Not only is Apple not peaking, it is likely not even close to
reaching its potential earnings in its two biggest markets,
smartphones and tablets. Indeed, I suspect that one of the reasons
Apple’s share price is so low is that it has been difficult, on a
purely perceptual level, for investors to understand the financial
opportunities the company is poised to realize. The numbers are
just too big; it simply doesn’t seem possible that a single
company could capture such a large part of the market. But not
only is it possible — it is happening. The iPhone accounts for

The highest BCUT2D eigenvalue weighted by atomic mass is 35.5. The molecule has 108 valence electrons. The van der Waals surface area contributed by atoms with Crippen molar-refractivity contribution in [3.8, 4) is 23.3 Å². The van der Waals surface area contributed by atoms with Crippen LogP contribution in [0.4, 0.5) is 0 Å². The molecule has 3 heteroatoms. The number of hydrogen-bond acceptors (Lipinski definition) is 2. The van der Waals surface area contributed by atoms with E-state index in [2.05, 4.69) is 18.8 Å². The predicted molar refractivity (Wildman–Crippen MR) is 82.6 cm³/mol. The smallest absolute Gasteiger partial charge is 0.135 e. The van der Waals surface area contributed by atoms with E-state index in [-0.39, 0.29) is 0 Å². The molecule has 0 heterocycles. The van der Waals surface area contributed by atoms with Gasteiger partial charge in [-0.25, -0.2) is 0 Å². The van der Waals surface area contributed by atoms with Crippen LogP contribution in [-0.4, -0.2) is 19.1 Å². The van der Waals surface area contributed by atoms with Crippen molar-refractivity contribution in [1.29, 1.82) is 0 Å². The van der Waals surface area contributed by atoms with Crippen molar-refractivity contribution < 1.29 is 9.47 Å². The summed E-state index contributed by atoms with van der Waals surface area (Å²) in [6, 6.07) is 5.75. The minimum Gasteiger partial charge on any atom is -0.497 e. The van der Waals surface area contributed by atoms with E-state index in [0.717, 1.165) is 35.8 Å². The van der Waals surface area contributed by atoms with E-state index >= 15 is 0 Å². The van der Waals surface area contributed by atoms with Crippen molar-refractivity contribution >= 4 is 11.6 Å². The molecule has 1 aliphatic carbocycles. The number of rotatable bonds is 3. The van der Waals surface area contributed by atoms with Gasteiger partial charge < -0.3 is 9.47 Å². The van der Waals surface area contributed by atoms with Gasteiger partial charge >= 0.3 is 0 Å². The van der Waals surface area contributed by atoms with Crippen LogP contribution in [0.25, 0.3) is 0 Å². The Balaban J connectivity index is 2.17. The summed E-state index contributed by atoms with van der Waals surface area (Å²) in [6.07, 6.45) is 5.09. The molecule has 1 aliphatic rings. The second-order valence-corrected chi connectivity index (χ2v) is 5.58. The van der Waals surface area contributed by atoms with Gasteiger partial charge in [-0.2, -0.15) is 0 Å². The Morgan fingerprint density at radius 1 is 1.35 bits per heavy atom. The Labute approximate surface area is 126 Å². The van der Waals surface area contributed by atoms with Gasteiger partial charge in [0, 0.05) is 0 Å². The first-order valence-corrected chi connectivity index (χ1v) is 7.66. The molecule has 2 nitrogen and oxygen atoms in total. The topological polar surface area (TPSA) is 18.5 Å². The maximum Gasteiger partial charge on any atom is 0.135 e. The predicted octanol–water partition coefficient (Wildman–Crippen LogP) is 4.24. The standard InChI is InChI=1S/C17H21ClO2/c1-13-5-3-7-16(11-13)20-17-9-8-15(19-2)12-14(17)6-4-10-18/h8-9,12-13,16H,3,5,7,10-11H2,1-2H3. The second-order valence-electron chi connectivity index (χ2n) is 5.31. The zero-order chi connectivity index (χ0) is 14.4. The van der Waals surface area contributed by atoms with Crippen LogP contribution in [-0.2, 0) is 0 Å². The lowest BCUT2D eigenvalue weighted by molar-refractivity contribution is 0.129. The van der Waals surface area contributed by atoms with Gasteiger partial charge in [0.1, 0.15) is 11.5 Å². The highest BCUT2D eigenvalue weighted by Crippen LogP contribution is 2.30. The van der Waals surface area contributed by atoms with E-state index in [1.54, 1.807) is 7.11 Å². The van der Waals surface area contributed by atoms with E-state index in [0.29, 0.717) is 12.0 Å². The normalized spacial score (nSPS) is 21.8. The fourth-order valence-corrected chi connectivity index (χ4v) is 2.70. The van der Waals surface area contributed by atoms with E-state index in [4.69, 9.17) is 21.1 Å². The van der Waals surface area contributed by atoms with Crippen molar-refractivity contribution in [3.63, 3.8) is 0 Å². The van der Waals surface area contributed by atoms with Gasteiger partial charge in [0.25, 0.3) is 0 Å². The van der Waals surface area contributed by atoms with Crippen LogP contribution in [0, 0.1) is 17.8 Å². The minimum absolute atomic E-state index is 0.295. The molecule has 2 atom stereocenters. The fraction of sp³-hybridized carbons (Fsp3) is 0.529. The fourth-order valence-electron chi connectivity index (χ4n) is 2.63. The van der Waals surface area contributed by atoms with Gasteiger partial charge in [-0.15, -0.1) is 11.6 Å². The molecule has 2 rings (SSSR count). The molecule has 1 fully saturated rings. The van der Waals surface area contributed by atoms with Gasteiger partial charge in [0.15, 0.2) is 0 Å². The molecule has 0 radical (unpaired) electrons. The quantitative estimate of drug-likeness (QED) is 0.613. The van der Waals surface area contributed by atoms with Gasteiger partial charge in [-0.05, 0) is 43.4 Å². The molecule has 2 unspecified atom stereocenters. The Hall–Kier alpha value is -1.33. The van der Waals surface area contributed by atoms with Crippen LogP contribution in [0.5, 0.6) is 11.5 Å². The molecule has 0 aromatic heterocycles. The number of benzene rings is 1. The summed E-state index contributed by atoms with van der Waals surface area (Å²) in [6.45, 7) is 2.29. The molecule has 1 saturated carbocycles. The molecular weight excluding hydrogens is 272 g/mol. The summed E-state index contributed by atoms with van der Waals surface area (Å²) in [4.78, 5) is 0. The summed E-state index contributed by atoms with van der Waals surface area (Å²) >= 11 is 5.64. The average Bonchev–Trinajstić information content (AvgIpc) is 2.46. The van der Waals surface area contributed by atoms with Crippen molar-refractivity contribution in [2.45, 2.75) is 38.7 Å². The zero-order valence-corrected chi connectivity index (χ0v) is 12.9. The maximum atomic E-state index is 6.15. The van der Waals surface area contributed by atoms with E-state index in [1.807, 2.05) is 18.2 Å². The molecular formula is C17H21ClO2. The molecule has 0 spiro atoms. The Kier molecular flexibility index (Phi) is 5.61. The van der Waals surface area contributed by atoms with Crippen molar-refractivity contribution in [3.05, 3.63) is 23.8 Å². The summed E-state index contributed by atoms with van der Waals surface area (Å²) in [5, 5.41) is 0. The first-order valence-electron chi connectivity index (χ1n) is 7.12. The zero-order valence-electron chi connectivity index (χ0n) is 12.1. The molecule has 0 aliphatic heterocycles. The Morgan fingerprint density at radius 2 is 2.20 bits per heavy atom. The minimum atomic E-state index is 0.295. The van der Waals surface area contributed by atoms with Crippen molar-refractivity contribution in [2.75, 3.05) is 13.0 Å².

only 9 percent of the market share in smartphones, but Apple is
earning 75 percent of the profits in smartphones. Its dominance in
the tablet market is even more staggering.
I think one reason why Apple’s stock price has started to rise again regards the rule of thumb that investors dislike uncertainty. Especially in broad, simple terms. Steve Jobs’s health was uncertain. Apple’s ability to thrive without Jobs was uncertain. Tim Cook’s leadership was uncertain. I think we’re getting to the point now where the market, collectively, thinks Apple is going to do just fine with Cook as CEO.